There is one issue that many Democratic presidential candidates seem eager to discuss this election season: how to close the persistent wealth gap between white Americans and communities of color.
Studies such as this one, by the Institute for Policy Studies and Prosperity Now, have documented an “accelerating decline in wealth over the past 30 years” for black and Latino households, and its authors have dire forecasts for the future should the status quo continue. Median wealth for black families will decline to zero dollars by 2053 and median wealth for Latino families will fall to zero dollars 20 years later, they warn. Meanwhile, the median wealth for white Americans is projected to reach $137,000 by the year 2053.
These kinds of predictions come as no surprise to Andre Perry, a fellow in the Metropolitan Policy Program at the Brookings Institution, who has long observed how people of color have been excluded from economic growth and employment opportunities.
When Perry was a high school athlete in the mid-1980s, he used to run from his hometown of Wilkinsburg, Pennsylvania into neighboring East Liberty. A once struggling community in Pittsburgh, East Liberty now hosts a Google engineering office on the site of a former Nabisco factory. Perry still vividly remembers the “buttery smell of Ritz crackers” that used to greet him on his runs there.
In recent years, former industrial cities like Pittsburgh have been transformed, as they have welcomed tech giants like Google. The city was also a finalist to host Amazon’s second headquarters. These days, Perry hardly recognizes the now-prosperous East Liberty, which he says has left his largely black neighborhood of Wilkinsburg, along with “more than 1,200 majority-black places” in the U.S., behind.
Perry says the differences he has witnessed in the evolving fortunes of Wilkinsburg and East Liberty are a matter of investment.
“You’re just not going to see, in this case, a tech culture absorb black and brown folk, chiefly because the tech community has always struggled to attract black and brown talent,” he says. “As long as there’s not a deliberateness in terms of saying ,‘Hey, we’re going to invest in this part of town where black folk live or brown folk live’... we’ll always see an economy grow, leaving many behind.”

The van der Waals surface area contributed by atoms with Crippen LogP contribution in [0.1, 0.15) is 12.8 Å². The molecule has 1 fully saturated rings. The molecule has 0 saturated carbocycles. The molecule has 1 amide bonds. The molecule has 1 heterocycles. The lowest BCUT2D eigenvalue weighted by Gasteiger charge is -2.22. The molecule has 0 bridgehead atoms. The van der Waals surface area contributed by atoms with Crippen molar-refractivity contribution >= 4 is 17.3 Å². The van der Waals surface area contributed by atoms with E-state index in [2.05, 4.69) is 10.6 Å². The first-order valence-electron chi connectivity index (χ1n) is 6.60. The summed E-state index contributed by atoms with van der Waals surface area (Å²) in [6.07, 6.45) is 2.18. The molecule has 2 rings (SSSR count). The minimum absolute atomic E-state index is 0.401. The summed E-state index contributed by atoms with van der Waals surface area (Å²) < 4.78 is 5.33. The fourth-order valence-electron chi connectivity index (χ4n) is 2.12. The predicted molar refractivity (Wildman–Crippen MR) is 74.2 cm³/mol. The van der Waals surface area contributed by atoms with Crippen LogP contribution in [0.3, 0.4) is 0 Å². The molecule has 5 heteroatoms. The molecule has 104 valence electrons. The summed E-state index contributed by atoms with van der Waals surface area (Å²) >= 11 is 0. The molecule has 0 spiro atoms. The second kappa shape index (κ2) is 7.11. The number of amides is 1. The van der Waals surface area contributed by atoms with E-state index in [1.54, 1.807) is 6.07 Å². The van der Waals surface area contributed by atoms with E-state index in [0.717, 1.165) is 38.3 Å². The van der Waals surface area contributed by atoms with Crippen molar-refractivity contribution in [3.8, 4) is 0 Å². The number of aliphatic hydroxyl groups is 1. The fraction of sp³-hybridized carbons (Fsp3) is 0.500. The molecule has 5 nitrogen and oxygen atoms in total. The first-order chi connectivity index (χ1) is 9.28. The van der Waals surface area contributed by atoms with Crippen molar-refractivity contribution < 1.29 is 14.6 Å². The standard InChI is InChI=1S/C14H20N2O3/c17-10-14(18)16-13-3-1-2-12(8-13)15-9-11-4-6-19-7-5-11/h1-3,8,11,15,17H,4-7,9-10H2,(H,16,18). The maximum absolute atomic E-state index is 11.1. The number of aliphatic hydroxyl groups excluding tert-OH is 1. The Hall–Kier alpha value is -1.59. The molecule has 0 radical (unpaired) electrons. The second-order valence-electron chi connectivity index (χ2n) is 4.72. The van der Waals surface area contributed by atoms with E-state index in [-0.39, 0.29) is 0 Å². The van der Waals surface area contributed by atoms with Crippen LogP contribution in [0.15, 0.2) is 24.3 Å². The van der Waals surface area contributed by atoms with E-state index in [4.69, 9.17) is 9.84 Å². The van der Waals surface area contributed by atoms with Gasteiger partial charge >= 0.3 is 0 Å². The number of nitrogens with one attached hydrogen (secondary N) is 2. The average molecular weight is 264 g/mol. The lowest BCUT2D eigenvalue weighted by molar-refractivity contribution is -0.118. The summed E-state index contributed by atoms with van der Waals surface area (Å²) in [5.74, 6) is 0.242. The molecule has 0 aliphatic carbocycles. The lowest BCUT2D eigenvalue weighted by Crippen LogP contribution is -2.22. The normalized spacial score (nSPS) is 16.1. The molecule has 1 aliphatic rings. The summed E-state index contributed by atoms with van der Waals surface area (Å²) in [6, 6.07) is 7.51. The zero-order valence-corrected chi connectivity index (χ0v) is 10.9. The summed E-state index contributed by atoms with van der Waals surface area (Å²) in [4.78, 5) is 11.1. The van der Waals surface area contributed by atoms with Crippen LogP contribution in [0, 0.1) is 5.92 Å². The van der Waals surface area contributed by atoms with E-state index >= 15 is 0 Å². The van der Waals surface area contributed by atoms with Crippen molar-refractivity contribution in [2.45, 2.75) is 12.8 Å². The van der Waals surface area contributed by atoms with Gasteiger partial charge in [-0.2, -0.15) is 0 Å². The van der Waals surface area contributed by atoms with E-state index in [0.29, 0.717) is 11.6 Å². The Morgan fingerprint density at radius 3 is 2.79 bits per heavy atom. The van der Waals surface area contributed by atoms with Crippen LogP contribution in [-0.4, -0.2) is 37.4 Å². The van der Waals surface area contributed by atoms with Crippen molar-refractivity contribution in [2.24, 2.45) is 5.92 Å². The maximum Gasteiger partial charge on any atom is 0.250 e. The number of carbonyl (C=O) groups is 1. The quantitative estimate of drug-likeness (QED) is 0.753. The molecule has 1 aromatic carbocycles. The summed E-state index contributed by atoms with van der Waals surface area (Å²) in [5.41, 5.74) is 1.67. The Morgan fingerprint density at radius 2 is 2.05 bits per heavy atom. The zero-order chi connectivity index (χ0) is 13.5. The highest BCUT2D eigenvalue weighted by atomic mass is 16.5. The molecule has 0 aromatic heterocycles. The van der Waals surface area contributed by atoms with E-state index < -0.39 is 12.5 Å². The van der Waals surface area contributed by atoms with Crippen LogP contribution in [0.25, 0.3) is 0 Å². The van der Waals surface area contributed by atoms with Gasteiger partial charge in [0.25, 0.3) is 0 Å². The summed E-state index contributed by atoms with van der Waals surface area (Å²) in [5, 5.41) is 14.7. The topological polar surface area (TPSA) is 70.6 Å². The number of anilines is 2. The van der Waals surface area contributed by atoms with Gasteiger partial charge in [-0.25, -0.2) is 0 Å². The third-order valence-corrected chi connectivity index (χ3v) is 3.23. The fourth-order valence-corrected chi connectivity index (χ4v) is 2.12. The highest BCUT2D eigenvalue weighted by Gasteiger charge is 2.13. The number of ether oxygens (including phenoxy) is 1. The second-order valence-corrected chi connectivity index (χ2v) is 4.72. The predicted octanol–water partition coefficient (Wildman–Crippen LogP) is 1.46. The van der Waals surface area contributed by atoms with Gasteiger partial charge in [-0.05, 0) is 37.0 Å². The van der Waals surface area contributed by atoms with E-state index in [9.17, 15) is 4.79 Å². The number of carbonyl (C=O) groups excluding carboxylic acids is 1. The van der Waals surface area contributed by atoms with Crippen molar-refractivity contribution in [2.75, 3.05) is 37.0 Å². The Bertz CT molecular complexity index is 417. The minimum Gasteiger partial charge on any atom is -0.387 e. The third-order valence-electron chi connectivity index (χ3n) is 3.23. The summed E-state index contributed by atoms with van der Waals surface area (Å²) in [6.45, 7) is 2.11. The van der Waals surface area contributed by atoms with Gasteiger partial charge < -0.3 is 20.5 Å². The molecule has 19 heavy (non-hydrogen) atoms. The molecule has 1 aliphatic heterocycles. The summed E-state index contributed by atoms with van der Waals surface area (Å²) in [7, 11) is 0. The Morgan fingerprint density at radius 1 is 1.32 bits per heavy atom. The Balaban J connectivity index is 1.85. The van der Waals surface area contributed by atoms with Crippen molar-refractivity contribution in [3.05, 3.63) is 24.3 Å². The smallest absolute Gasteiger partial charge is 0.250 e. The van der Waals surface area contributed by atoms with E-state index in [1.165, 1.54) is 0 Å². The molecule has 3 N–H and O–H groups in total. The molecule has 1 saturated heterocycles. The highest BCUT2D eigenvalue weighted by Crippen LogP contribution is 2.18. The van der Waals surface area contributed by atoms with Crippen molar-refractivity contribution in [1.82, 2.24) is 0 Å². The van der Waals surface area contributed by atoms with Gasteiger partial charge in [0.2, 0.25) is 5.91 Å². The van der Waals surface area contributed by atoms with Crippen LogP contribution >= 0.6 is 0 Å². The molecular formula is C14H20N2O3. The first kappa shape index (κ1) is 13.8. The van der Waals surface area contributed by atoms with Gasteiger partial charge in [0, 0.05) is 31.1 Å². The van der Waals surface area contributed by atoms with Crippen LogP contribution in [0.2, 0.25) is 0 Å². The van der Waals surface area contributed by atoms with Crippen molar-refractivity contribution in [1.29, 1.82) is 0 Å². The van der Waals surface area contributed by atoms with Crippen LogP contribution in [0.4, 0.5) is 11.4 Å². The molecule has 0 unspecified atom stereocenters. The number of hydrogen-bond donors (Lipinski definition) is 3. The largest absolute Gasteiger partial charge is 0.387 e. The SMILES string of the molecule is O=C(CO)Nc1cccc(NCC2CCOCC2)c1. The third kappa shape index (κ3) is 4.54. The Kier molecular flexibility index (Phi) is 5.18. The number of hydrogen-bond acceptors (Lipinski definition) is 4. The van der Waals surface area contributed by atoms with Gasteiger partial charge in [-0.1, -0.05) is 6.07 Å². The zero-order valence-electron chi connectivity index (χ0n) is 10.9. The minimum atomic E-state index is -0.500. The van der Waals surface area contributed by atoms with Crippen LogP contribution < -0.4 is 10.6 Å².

Perry says that many predominantly black communities have strong assets, but they have suffered from negative perceptions, and those assets are often devalued.
He suggests one way to change course would be to encourage the tech industry to invest in black STEM graduates to “create a virtuous cycle of economic development.”
Perry and the Brookings Institution have produced maps that could help the process, including one that highlights some 15 large U.S. cities with the greatest share of black residents with science and engineering bachelor’s degrees.
Tawanna Black, founder and CEO of the Center for Economic Inclusion (CEI) in the Minneapolis-St. Paul region, believes that bias in the hiring process has contributed to the racial disparities that she sees in her community. The Twin Cities ranked among the worst places for racial inclusion in Brookings’ 2019 Metro Monitor, and they have experienced a widening wage gap.
According to the CEI, the average yearly salary of an African-American worker in the Minneapolis-St. Paul region is about $35,000, but it is almost double that for the average white worker. Black is concerned that policy makers and business leaders lack a sense of urgency to address “the economic pain” felt by “far too many Americans.” She urges all employers to do a “deep assessment” of their organizations to evaluate whether they are equitable and inclusive.
Much like a company’s objectives and goals, inclusion “has to be embedded into your business infrastructure. It can’t be extra, it can’t be on the side, it has to be woven in and it has to be measured,” she says.
Large wage gaps between minority and white communities are bad news for everyone, according to Black, especially when you consider projections from the census about the nation becoming “majority-minority” by 2045.
Perry claims that “many people are suffering under the growth of a few white people in a city or in a region,” including some white workers — particularly those living in rural America.
“I’m hopeful that people will figure it out. That poor folk, blue collar folk, will see we’re all in the same predicament — we’re all in the same boat, and they will start to ask for policies that will lift all boats,” including a social safety net for health care, higher education and employment, he says.
These are progressive ideas, but Perry insists they are necessary to address the needs of all citizens, Democrat and Republican alike.
Elizabeth Ross is the senior producer of Innovation Hub. Follow her on Twitter:@eross6